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Argentines Remember Maradona as He Lies in State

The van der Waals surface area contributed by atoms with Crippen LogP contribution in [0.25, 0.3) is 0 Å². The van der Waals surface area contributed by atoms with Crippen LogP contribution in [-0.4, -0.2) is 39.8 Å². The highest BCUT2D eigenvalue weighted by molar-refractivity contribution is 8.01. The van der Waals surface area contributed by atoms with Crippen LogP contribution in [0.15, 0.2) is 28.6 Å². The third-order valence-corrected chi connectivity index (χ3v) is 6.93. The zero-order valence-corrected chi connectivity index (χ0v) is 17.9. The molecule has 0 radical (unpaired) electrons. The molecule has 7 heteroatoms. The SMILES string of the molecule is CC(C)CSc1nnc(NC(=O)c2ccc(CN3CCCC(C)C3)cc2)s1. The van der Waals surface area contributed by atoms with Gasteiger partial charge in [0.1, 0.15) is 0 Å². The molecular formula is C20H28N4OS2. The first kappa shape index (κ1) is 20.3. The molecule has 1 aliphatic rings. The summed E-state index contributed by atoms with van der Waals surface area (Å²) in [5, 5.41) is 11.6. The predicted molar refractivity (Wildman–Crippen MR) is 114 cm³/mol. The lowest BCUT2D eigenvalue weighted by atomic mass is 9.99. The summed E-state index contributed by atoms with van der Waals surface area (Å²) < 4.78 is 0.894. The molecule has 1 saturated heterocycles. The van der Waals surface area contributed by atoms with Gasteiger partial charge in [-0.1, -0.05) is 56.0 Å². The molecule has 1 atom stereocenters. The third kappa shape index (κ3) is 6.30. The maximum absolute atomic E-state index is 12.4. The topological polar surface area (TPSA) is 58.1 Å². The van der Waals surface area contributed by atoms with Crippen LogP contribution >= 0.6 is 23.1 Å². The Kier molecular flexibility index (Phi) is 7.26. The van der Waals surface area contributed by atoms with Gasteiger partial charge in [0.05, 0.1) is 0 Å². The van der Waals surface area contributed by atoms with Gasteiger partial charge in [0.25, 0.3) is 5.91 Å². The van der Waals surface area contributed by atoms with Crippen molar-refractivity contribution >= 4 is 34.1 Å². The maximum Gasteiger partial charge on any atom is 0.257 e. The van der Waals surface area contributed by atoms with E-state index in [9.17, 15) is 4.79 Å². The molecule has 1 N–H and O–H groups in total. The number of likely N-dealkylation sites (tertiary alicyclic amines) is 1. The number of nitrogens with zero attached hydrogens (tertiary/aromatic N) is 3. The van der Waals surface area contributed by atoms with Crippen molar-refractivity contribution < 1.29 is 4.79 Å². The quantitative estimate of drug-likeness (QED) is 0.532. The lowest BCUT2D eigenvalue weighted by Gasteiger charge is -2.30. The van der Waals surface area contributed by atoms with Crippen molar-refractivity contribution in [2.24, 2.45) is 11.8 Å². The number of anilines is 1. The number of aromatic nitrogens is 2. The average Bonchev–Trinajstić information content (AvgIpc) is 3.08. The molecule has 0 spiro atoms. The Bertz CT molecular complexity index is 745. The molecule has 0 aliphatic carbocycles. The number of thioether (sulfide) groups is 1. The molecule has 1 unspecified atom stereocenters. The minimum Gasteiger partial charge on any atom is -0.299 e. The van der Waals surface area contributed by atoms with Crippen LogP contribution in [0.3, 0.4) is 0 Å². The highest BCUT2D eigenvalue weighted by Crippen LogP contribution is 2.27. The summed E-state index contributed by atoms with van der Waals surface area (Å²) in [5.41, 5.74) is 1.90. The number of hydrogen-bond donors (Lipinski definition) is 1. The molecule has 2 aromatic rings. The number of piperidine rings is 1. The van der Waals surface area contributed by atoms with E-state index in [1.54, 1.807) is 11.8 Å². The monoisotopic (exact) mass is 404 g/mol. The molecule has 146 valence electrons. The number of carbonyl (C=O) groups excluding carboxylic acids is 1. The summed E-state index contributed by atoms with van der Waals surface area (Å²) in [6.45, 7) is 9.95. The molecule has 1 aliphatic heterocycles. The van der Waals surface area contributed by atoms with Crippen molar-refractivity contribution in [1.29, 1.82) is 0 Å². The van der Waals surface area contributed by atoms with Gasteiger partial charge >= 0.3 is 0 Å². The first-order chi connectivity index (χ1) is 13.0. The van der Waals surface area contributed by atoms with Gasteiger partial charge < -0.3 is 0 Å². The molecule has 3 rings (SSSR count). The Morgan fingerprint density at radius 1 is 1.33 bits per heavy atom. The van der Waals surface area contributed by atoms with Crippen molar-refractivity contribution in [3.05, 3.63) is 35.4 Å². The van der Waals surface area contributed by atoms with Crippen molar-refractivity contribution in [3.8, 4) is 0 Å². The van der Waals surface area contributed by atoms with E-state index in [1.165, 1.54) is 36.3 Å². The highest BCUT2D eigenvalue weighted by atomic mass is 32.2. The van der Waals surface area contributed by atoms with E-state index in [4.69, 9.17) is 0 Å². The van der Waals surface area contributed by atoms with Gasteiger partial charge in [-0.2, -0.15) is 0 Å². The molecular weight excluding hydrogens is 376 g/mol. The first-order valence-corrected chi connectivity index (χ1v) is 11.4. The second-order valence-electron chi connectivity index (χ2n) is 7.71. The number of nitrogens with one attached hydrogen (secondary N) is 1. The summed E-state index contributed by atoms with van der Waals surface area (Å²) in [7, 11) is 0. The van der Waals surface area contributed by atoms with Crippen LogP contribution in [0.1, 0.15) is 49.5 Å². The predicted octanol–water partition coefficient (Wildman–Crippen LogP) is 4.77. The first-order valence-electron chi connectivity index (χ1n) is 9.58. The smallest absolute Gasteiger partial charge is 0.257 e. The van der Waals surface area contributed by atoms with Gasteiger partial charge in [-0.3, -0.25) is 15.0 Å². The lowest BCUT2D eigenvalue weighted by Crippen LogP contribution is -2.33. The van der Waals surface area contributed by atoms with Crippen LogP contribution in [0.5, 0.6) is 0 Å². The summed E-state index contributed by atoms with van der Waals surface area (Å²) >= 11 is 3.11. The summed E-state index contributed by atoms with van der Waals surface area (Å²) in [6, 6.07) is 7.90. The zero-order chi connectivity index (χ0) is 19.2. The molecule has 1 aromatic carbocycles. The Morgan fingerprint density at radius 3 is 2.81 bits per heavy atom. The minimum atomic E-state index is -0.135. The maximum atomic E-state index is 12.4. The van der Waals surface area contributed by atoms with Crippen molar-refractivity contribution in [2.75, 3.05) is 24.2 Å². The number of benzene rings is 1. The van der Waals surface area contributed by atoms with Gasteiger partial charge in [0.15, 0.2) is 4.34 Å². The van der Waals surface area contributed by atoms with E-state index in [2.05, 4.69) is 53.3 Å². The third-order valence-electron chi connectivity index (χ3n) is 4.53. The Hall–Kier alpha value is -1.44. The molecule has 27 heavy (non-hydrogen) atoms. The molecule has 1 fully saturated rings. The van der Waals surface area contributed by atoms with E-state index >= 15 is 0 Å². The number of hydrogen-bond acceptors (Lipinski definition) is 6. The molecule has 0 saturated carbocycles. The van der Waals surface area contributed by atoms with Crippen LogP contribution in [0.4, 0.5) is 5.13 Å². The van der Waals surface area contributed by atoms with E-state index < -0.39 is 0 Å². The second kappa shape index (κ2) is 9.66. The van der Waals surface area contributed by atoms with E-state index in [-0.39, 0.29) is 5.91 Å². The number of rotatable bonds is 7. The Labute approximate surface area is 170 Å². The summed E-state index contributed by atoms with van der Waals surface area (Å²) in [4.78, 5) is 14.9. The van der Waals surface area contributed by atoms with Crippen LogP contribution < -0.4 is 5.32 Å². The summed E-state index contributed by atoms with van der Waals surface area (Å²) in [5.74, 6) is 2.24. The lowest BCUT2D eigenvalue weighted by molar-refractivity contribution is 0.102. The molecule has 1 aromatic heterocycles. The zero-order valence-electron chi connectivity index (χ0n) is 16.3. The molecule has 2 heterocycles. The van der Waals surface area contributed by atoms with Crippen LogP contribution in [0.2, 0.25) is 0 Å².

Argentines crowded near the presidential mansion Thursday where football star Diego Maradona’s funeral is being held.Thousands of Argentines faced police officers and long lines to pay their respects to the legendary midfielder, who died of a cardiorespiratory issue at the age of 60 a day earlier.EN VIVO | Despedida a Diego Armando Maradona https://t.co/5o3InKTY5D— Casa Rosada (@CasaRosada) November 26, 2020Maradona lay in state, his casket draped in an Argentine flag and his number 10 jersey, at the Casa Rosada in Buenos Aires Thursday. Open visitation began at 6:15am local time, after a few private hours for family and close friends.The star’s family was hoping to bury Maradona Thursday evening in the Bella Vista cemetery on the outskirts of Buenos Aires where his parents are also interred, Reuters reported.Tributes to Maradona flooded social media Wednesday and Thursday, with many of his old teams including FC Barcelona posting videos of his old plays with captions like “Thank you for everything, Diego” and “we’ll never forget you”. 💙❤ Always in our memory pic.twitter.com/FM2qPkekuI— FC Barcelona (@FCBarcelona) November 25, 2020″He was someone who touched the sky with his hands but never took his feet off the ground,” President Alberto Fernandez said on Wednesday.In 1986, Maradona, who came from humble roots, led the Argentine side to a World Cup title in Mexico. During the tournament, he scored what many consider one of the all-time greatest goals against England when he sliced through the English defense. In that same game, he scored the controversial “hand of God” goal when he got away with what appeared to be a handball leading to a score.  Playing for his home country, he scored 34 goals in 91 appearances. He appeared in four World Cups. During the peak of his club career, he played for European powerhouses Barcelona and Napoli, during which he helped the Italian side win two Serie A titles.